"We have to escape!" I shouted. I hadn’t inhaled the teargas yet, but I didn’t need to after seeing the frightened looks of the students in the front lobby.

Students gagged and coughed from the teargas and stampeded the exit. I pulled her toward the nearest emergency exit and pushed on the escape lever. An alarm sounded as the door opened. We were swept outside from the crush of the crowd behind us. I grabbed Diane’s hand, and we ran toward Telegraph Avenue.

Tina Weston, a Cloyne Court resident and a student reporter for the Daily Californian, was standing outside Sproul Hall beside a newspaper photographer. The photographer snapped a picture of me holding the red bandana against the side of my face and the blood on my shirt with Diane in her black beret and RSB uniform supporting me.

"What was it like in there?" Tina asked.

"The Pigs used teargas on nonviolent protesters," said Diane.
Tina used that photo of us on the front page of the next morning's Daily Californian with the headline, "THE POLITICS OF GAS."[1]


[1]Somewhere in a filing cabinet in the storage recesses of the FBI, that picture and my name are blacklisted on a dusty and yellowing subversives list. Fortunately, the FBI has never developed a workable database to link their archives. I can live my life in unconfined obscurity.

Cloyne Court, Episode 37
By Dodie Katague
Wednesday, March 17, 2010
Rated "R" by the Author.

The author lived at Cloyne Court from 1977-79, while attending the University of California, Berkeley.

I left Diane to regroup with her cadre of communists and walked back to Cloyne holding the bloody bandana to my face. My nose was still hurting. It had swollen a bit but didn't seem broken. I wrapped some ice in a towel, held it to my face and went to my room.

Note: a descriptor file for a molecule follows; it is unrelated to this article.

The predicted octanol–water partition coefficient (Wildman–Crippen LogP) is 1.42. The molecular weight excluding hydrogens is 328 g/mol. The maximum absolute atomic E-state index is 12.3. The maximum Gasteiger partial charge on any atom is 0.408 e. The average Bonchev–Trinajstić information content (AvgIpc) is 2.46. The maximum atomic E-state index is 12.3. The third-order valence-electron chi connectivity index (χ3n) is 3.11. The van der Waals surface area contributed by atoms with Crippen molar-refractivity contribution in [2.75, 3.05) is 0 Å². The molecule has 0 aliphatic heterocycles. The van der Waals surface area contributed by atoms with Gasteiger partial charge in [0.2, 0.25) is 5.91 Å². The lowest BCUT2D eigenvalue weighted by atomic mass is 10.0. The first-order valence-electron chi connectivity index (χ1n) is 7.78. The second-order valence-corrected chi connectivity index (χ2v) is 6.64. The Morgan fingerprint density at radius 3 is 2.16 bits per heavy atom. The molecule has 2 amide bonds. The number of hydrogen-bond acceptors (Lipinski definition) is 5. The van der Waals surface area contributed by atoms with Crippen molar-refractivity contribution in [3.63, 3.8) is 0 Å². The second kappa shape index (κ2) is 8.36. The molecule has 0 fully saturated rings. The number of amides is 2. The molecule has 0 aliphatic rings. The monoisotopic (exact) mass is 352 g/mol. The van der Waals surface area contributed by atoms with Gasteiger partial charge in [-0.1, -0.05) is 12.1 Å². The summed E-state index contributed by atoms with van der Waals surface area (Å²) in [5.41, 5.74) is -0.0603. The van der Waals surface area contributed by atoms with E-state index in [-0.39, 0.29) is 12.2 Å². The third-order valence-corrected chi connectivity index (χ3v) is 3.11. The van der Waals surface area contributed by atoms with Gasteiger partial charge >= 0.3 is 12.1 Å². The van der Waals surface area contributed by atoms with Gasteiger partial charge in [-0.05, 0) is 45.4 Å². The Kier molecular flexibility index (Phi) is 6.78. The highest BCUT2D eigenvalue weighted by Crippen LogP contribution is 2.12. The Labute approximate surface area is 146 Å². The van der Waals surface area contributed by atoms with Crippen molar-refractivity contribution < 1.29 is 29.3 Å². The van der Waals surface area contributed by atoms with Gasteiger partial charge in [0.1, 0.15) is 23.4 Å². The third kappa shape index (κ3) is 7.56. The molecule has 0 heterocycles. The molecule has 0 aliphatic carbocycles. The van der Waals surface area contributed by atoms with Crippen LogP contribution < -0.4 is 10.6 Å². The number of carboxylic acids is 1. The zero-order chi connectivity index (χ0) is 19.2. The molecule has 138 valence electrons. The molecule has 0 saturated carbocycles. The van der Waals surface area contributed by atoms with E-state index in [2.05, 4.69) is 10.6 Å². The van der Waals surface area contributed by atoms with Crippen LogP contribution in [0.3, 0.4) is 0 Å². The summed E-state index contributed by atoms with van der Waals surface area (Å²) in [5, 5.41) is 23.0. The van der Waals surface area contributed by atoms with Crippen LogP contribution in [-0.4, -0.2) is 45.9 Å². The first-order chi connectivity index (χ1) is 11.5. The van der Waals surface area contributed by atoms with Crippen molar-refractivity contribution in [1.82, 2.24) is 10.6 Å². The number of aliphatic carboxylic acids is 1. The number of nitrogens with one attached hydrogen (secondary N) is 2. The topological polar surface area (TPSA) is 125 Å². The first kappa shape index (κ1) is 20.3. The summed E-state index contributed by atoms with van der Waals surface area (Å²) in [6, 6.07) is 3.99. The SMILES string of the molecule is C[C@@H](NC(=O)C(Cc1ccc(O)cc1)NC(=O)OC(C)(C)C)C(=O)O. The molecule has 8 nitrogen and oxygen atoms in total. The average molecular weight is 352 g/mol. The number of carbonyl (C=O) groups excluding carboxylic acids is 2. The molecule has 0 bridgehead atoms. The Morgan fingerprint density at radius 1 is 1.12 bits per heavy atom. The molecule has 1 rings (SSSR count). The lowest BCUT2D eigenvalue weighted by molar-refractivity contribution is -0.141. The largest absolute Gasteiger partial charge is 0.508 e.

Alan was there. "What happened to you?" he asked. He was about to put on a Peter Frampton album on his stereo and crank it up.[1]

"A woman I met hit me with her protest sign," I replied.

"Yeah, that's what happens when you approach strange women and ask them if they think James Taylor is good music to fuck too," he said, matter-of-factly.

"I was trapped in a protest takeover. Police fired teargas. We escaped. People were choking and vomiting.

"Tell me something new and exciting." Alan yawned, "That happens all the time."

I took off my sweatshirt. It still had a slight smell of teargas, as did the rest of my clothing. I picked up my book bag to see if it needed to be decontaminated, and that's when I noticed the zipper was open and the items in it were gone.

Missing from my small cache of worldly possessions was my Texas Instrument Calculator, Model TI-50A and my pristine copy of A Room of One's Own. I was upset. Not only had I paid good money for these items, but also the loss of the Rhetoric book meant my plans for a successful study date with Karen would have to be canceled.

At dinner, I asked if anyone had a spare copy to lend. Katy and Dan weren't talking to each other for unknown reasons and were too preoccupied to care about my plight. The engineering students weren't required to take English or Rhetoric (which explains why most of them can't write readable reports), and Alan and Mike didn't think Rhetoric was a serious academic subject.

I didn't have the money to buy another book. What was I going to do?


[1] He had gotten into a discussion with a group who felt Pink Floyd's music was more indicative of the counterculture rock SF scene than Frampton. To avoid defeat, he was going to play Frampton for days at full volume until somebody got sick and tired of it and agreed Frampton had some musical merit.